NATIONAL AND REGIONAL DEVELOPMENT POLICY: COMPARING IRELAND AND POLAND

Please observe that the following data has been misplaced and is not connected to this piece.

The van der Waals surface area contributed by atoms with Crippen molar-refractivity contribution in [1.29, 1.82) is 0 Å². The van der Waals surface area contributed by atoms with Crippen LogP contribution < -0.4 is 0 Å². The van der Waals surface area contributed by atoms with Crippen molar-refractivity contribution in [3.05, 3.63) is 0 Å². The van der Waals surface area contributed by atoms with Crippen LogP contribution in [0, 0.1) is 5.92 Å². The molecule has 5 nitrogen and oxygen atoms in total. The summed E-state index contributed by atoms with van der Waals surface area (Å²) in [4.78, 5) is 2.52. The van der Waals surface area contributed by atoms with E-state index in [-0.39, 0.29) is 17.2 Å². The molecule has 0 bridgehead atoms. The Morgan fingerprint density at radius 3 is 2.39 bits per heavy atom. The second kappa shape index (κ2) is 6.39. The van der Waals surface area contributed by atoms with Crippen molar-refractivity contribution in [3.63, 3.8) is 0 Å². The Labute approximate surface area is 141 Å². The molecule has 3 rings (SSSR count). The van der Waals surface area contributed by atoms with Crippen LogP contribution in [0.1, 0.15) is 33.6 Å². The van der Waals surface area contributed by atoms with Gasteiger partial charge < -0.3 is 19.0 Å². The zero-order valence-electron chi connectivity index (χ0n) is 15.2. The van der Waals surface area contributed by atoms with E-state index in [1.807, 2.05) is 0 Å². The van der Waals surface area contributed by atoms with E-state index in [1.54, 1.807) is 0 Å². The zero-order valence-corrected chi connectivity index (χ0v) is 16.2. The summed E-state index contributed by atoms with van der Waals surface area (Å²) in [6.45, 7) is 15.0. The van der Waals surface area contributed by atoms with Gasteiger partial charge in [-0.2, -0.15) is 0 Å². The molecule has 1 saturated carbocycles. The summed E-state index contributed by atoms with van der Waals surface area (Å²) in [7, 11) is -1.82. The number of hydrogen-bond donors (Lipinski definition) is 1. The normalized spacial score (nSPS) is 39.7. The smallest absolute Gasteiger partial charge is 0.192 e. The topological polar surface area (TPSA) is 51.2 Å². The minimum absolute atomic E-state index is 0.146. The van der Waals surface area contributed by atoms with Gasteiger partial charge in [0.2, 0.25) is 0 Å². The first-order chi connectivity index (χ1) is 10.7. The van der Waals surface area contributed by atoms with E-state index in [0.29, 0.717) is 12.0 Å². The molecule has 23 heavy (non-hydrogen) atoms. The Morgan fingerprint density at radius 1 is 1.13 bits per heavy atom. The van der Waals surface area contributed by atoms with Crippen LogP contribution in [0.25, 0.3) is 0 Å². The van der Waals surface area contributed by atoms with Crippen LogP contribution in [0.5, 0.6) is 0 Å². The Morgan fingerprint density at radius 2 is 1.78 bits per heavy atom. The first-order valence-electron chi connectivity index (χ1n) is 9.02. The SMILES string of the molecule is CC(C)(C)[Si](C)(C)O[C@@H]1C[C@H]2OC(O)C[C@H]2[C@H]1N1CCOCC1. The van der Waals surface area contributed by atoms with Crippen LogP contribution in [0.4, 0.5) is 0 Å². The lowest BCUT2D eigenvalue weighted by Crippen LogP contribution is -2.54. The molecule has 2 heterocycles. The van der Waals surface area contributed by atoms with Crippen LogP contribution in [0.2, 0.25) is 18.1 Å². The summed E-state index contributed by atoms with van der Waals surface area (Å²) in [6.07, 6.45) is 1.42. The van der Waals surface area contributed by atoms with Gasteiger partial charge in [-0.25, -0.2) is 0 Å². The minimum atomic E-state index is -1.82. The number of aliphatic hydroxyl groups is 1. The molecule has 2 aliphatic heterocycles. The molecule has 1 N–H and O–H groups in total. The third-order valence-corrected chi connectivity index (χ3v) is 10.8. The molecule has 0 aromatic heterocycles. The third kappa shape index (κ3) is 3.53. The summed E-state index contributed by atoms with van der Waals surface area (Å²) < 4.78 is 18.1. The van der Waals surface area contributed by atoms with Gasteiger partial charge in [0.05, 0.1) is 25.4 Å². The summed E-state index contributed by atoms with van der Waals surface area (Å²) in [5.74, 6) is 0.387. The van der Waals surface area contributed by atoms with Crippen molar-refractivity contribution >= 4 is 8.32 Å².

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We describe how, within the European single market, the economies of small nation states and regions of larger states have more in common than is often recognised. We suggest that as a role model in the design of the special development programme for the Eastern Polish regions, the example of Ireland is relevant to Polish regional administrations as they attempt to achieve the best return from capturing gains from EC and national policies as well as building on their own, rather limited, locally devolved powers. Our analysis demonstrates that during the eighteen-year period of three EU-assisted investment programmes, the Irish economic policy-making environment shifted from one appropriate to a state on the periphery of Europe to that of a region more fully integrated into an encompassing European economy. We conclude that the challenge facing regional policy makers is to understand how national policies can have both positive and negative regionally asymmetric impacts, while acknowledging the extremely constrained scope for designing off-setting region-specific policies within the context of the nation state. It is politically difficult to design regional policies that introduce fundamental differences between regions of a nation state other than in terms of the level of income redistribution. But if the Polish regional economies are to be renewed, big innovations are precisely what are needed.
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